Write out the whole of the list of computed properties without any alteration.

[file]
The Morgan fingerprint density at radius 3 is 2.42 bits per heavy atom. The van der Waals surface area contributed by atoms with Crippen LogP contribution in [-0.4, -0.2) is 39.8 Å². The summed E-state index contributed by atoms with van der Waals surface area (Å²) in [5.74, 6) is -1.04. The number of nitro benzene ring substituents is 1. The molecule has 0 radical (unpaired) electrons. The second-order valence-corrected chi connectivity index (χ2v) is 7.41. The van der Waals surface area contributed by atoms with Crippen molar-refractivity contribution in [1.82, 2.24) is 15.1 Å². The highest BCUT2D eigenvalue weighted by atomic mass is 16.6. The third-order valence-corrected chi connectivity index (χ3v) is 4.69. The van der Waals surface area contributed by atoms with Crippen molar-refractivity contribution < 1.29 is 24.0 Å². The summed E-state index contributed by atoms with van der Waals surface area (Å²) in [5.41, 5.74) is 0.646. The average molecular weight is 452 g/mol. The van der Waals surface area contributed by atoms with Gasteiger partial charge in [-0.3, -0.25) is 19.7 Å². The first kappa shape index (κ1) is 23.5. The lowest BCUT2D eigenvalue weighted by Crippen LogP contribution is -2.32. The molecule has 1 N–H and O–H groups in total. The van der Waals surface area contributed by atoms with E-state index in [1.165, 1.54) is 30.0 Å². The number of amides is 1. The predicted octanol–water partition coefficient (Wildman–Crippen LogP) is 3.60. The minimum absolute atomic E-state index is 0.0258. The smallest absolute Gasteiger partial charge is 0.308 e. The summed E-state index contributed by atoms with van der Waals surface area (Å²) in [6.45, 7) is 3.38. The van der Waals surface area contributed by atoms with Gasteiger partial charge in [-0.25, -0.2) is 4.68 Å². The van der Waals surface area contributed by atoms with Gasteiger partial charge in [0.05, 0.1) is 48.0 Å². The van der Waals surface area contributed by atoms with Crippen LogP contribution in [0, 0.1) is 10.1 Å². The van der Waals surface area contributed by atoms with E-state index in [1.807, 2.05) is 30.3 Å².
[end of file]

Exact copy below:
The Morgan fingerprint density at radius 3 is 2.42 bits per heavy atom. The van der Waals surface area contributed by atoms with Crippen LogP contribution in [-0.4, -0.2) is 39.8 Å². The summed E-state index contributed by atoms with van der Waals surface area (Å²) in [5.74, 6) is -1.04. The number of nitro benzene ring substituents is 1. The molecule has 0 radical (unpaired) electrons. The second-order valence-corrected chi connectivity index (χ2v) is 7.41. The van der Waals surface area contributed by atoms with Crippen molar-refractivity contribution in [1.82, 2.24) is 15.1 Å². The highest BCUT2D eigenvalue weighted by atomic mass is 16.6. The third-order valence-corrected chi connectivity index (χ3v) is 4.69. The van der Waals surface area contributed by atoms with Crippen molar-refractivity contribution < 1.29 is 24.0 Å². The summed E-state index contributed by atoms with van der Waals surface area (Å²) in [5.41, 5.74) is 0.646. The average molecular weight is 452 g/mol. The van der Waals surface area contributed by atoms with Gasteiger partial charge in [-0.3, -0.25) is 19.7 Å². The first kappa shape index (κ1) is 23.5. The lowest BCUT2D eigenvalue weighted by Crippen LogP contribution is -2.32. The molecule has 1 N–H and O–H groups in total. The van der Waals surface area contributed by atoms with E-state index in [1.165, 1.54) is 30.0 Å². The number of amides is 1. The predicted octanol–water partition coefficient (Wildman–Crippen LogP) is 3.60. The minimum absolute atomic E-state index is 0.0258. The smallest absolute Gasteiger partial charge is 0.308 e. The summed E-state index contributed by atoms with van der Waals surface area (Å²) in [6.45, 7) is 3.38. The van der Waals surface area contributed by atoms with Gasteiger partial charge in [-0.25, -0.2) is 4.68 Å². The van der Waals surface area contributed by atoms with Gasteiger partial charge in [0.05, 0.1) is 48.0 Å². The van der Waals surface area contributed by atoms with Crippen LogP contribution in [0, 0.1) is 10.1 Å². The van der Waals surface area contributed by atoms with E-state index in [1.807, 2.05) is 30.3 Å².